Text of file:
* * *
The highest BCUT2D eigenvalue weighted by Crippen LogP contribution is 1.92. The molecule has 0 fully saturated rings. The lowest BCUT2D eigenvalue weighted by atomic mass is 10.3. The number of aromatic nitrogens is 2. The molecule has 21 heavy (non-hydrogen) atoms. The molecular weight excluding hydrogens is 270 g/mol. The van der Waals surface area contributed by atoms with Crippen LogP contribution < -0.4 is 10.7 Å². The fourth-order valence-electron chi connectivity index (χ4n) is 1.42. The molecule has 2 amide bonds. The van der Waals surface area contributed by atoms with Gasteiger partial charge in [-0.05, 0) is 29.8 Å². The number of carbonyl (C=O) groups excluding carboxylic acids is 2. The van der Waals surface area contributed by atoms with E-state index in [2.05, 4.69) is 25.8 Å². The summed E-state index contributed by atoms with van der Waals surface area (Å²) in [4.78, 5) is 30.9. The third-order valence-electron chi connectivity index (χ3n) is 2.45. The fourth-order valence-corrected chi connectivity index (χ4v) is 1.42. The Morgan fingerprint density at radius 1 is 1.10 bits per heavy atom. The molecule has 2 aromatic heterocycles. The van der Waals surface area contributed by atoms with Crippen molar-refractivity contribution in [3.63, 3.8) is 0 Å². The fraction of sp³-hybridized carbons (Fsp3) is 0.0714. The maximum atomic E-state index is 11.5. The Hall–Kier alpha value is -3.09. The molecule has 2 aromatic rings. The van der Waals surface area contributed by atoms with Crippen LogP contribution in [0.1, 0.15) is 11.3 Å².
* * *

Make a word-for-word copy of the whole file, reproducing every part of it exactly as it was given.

The highest BCUT2D eigenvalue weighted by Crippen LogP contribution is 1.92. The molecule has 0 fully saturated rings. The lowest BCUT2D eigenvalue weighted by atomic mass is 10.3. The number of aromatic nitrogens is 2. The molecule has 21 heavy (non-hydrogen) atoms. The molecular weight excluding hydrogens is 270 g/mol. The van der Waals surface area contributed by atoms with Crippen LogP contribution < -0.4 is 10.7 Å². The fourth-order valence-electron chi connectivity index (χ4n) is 1.42. The molecule has 2 amide bonds. The van der Waals surface area contributed by atoms with Gasteiger partial charge in [-0.05, 0) is 29.8 Å². The number of carbonyl (C=O) groups excluding carboxylic acids is 2. The van der Waals surface area contributed by atoms with E-state index in [2.05, 4.69) is 25.8 Å². The summed E-state index contributed by atoms with van der Waals surface area (Å²) in [4.78, 5) is 30.9. The third-order valence-electron chi connectivity index (χ3n) is 2.45. The fourth-order valence-corrected chi connectivity index (χ4v) is 1.42. The Morgan fingerprint density at radius 1 is 1.10 bits per heavy atom. The molecule has 2 aromatic heterocycles. The van der Waals surface area contributed by atoms with Crippen molar-refractivity contribution in [3.63, 3.8) is 0 Å². The fraction of sp³-hybridized carbons (Fsp3) is 0.0714. The maximum atomic E-state index is 11.5. The Hall–Kier alpha value is -3.09. The molecule has 2 aromatic rings. The van der Waals surface area contributed by atoms with Crippen LogP contribution in [0.1, 0.15) is 11.3 Å².